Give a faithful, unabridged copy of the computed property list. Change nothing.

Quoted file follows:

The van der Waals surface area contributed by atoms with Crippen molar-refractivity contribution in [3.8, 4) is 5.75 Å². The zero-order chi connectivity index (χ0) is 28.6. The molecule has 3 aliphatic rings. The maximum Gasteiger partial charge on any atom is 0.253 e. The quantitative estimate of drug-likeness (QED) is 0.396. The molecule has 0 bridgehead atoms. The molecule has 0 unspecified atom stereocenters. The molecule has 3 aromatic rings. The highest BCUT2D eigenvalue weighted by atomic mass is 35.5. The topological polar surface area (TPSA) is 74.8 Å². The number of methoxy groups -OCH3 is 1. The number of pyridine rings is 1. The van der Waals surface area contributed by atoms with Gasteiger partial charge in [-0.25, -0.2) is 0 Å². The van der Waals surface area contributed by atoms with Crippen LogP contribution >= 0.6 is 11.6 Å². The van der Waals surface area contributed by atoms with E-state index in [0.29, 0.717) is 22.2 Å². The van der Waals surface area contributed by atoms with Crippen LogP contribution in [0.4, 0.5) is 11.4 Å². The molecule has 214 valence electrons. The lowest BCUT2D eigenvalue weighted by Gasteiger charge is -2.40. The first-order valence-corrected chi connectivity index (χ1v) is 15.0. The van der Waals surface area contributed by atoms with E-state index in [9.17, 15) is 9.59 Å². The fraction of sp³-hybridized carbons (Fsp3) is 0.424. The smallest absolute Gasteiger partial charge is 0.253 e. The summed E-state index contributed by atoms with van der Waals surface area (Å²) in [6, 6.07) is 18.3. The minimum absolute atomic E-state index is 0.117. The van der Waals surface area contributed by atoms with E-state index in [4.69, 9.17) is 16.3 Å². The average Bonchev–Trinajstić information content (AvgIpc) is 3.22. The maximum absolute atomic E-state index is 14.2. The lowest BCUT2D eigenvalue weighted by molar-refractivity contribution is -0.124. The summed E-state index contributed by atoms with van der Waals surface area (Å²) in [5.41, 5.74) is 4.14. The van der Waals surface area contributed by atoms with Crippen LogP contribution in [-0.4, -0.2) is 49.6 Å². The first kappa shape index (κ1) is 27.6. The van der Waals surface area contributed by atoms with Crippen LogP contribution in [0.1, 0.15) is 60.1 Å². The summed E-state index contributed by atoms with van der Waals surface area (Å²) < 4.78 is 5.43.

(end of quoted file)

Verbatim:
The van der Waals surface area contributed by atoms with Crippen molar-refractivity contribution in [3.8, 4) is 5.75 Å². The zero-order chi connectivity index (χ0) is 28.6. The molecule has 3 aliphatic rings. The maximum Gasteiger partial charge on any atom is 0.253 e. The quantitative estimate of drug-likeness (QED) is 0.396. The molecule has 0 bridgehead atoms. The molecule has 0 unspecified atom stereocenters. The molecule has 3 aromatic rings. The highest BCUT2D eigenvalue weighted by atomic mass is 35.5. The topological polar surface area (TPSA) is 74.8 Å². The number of methoxy groups -OCH3 is 1. The number of pyridine rings is 1. The van der Waals surface area contributed by atoms with Gasteiger partial charge in [-0.25, -0.2) is 0 Å². The van der Waals surface area contributed by atoms with Crippen LogP contribution >= 0.6 is 11.6 Å². The van der Waals surface area contributed by atoms with E-state index in [0.29, 0.717) is 22.2 Å². The van der Waals surface area contributed by atoms with Crippen LogP contribution in [0.4, 0.5) is 11.4 Å². The molecule has 214 valence electrons. The lowest BCUT2D eigenvalue weighted by Gasteiger charge is -2.40. The first-order valence-corrected chi connectivity index (χ1v) is 15.0. The van der Waals surface area contributed by atoms with E-state index in [9.17, 15) is 9.59 Å². The fraction of sp³-hybridized carbons (Fsp3) is 0.424. The smallest absolute Gasteiger partial charge is 0.253 e. The summed E-state index contributed by atoms with van der Waals surface area (Å²) in [6, 6.07) is 18.3. The minimum absolute atomic E-state index is 0.117. The van der Waals surface area contributed by atoms with E-state index in [4.69, 9.17) is 16.3 Å². The average Bonchev–Trinajstić information content (AvgIpc) is 3.22. The maximum absolute atomic E-state index is 14.2. The lowest BCUT2D eigenvalue weighted by molar-refractivity contribution is -0.124. The summed E-state index contributed by atoms with van der Waals surface area (Å²) in [5.41, 5.74) is 4.14. The van der Waals surface area contributed by atoms with Crippen LogP contribution in [-0.4, -0.2) is 49.6 Å². The first kappa shape index (κ1) is 27.6. The van der Waals surface area contributed by atoms with Crippen LogP contribution in [0.1, 0.15) is 60.1 Å². The summed E-state index contributed by atoms with van der Waals surface area (Å²) < 4.78 is 5.43.